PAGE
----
In other words, if you’re in IT, and you make an awesome IT video which you then share with your social network, what are the odds that, if the video spreads between networks, that all of the video’s viewers are going to be IT people, or even interested in IT? The broader the spread, the less likely it is that you’re hitting your target audience. And if we were to track all of that traffic that probably isn’t all that interested in what you’re selling with your video, you’d probably get pretty frustrated trying to sort through it all.

So to combat that, Flimp enables marketers to put trackable forms next to their videos. That way if a social media user is really interested in the video and wants to learn (or see, or do) more, they can follow a form-based call to action which effectively identifies them by email address. The Flimp platform is then able to take all of the analytic data for that user and associate it with the email address they provide. This gives you, the marketer, the same in-depth analytics as you would get sending out a video by email, all without having to wade through a mess of Twitter usernames.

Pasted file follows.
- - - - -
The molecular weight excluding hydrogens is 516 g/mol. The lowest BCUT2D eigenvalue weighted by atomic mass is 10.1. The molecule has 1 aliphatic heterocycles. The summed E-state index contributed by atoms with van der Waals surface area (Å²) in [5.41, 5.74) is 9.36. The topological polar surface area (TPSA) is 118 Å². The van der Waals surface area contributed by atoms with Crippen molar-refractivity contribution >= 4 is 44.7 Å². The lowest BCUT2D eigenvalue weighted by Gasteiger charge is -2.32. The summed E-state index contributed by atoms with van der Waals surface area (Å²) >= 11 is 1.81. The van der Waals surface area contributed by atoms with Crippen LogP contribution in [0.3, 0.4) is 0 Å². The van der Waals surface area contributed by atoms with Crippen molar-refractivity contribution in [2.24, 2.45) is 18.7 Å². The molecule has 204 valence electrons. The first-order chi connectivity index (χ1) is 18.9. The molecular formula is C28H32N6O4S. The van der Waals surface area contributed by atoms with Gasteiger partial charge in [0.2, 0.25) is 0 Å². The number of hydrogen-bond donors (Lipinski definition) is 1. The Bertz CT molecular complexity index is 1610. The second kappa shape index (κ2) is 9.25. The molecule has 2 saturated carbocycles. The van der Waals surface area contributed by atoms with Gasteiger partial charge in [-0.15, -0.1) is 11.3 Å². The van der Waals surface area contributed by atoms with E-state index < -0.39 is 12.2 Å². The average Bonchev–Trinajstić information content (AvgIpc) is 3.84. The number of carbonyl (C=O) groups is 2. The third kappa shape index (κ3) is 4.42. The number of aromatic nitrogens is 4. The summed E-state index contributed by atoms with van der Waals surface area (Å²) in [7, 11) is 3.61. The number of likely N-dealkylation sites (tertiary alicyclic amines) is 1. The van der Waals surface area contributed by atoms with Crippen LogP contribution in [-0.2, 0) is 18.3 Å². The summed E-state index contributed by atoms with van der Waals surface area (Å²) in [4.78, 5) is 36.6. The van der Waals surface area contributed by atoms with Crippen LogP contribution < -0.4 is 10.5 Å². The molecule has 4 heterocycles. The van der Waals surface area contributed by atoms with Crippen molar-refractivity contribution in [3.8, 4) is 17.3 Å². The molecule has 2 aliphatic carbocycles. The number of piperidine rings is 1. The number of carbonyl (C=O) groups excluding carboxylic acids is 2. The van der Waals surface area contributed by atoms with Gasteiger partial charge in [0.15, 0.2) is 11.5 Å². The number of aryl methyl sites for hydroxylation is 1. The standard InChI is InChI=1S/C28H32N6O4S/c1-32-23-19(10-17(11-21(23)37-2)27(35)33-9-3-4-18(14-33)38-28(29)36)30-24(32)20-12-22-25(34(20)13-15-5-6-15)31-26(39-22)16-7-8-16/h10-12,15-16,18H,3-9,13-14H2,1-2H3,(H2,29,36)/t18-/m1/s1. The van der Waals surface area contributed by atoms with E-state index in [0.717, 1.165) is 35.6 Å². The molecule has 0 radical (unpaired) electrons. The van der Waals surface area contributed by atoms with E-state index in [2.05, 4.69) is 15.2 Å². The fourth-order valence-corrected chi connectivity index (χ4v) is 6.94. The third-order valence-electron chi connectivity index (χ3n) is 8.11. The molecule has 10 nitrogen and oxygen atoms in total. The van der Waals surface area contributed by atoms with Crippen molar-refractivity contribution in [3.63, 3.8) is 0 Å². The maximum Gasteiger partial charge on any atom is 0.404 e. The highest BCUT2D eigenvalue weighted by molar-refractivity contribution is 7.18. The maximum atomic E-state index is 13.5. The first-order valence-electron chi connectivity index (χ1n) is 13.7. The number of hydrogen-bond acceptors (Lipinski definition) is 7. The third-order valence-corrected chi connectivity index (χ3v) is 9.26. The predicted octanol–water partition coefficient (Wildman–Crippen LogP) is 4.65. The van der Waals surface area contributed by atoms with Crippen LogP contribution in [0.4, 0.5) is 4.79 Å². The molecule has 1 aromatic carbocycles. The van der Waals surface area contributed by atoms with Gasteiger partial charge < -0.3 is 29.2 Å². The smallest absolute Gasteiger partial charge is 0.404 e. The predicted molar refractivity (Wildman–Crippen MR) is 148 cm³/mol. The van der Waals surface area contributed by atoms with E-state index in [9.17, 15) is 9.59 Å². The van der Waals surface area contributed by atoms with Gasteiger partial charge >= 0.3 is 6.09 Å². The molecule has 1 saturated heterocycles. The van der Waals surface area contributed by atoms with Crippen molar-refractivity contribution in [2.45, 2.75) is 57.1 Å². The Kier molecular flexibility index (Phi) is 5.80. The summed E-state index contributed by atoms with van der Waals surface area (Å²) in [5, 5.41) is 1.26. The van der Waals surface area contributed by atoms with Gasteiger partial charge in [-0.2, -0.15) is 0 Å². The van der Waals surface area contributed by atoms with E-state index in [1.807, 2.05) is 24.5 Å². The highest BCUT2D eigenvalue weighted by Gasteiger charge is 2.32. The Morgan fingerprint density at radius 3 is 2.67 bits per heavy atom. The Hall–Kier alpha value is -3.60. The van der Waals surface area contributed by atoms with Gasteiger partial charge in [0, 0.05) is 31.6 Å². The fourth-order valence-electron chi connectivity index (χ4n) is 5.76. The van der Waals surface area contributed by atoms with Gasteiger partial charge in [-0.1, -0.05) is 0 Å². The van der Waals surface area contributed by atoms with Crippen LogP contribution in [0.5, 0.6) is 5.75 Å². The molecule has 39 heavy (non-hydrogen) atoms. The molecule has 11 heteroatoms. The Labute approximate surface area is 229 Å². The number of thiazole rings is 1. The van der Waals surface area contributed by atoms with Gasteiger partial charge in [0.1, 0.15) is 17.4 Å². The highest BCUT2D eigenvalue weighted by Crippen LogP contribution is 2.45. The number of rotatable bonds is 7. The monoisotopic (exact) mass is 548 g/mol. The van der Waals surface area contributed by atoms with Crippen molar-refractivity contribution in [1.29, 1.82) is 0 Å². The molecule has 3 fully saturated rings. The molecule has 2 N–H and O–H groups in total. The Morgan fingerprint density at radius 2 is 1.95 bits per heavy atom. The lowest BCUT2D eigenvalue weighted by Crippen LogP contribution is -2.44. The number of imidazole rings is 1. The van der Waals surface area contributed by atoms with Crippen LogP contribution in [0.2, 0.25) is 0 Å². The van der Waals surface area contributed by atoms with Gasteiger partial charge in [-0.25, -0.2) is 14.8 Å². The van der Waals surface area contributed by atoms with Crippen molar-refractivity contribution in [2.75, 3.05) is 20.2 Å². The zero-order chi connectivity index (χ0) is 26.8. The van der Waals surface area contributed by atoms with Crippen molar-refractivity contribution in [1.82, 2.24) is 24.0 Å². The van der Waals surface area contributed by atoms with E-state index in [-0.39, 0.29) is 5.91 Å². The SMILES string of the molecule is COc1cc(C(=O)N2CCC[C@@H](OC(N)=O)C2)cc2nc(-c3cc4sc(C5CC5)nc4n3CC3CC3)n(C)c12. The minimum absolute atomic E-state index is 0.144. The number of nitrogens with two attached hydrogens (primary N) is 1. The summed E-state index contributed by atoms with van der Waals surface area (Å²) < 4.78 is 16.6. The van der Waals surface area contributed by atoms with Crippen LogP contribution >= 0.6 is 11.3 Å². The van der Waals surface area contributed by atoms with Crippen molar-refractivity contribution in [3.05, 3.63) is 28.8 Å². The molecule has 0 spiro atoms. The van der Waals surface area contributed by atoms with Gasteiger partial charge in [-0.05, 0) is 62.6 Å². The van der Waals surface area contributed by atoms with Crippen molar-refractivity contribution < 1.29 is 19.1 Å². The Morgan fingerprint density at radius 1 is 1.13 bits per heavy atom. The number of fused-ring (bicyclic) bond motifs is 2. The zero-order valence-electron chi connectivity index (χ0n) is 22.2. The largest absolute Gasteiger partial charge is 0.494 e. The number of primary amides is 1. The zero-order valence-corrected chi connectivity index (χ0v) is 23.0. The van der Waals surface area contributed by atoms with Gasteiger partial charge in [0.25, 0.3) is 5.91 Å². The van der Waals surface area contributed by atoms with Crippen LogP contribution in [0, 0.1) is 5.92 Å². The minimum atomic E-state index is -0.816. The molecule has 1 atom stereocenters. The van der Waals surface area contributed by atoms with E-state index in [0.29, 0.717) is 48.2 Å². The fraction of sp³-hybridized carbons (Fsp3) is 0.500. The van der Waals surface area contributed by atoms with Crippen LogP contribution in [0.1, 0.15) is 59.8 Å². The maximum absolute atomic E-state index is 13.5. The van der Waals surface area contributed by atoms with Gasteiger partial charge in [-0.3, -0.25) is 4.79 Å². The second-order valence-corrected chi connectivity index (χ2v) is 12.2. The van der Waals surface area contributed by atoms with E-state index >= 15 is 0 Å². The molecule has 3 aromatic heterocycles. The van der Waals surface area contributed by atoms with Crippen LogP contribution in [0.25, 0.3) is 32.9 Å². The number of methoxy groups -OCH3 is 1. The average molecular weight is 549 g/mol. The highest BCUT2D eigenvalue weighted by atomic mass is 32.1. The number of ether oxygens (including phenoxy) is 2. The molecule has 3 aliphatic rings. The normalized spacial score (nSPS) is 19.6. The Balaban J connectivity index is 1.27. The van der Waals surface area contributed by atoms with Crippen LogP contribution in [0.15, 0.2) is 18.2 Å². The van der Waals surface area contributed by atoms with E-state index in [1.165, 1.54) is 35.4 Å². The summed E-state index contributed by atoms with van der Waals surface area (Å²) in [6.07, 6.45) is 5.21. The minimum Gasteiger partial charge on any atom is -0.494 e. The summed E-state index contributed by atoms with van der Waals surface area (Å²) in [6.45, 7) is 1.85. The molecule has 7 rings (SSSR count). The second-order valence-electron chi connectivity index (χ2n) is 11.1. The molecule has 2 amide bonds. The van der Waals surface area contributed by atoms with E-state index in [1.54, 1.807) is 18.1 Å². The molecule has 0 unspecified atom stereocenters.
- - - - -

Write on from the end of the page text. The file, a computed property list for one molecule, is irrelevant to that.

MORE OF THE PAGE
See, we’ve got you covered. Who loves ya, baby?


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New PR and Trust Agents. Oh, and a cartoon!

Posted by The Marketing Intern on September 23, 2009

Been reading Chris Brogan’s book Trust Agent. It made me think about PR in pictures. I’m not sure if this is an unintended side effect of Brogan’s literature, but Chris, if you’re out there, I think your book might make people think about PR in pictures. I’ve got the FDA’s phone number if you need it.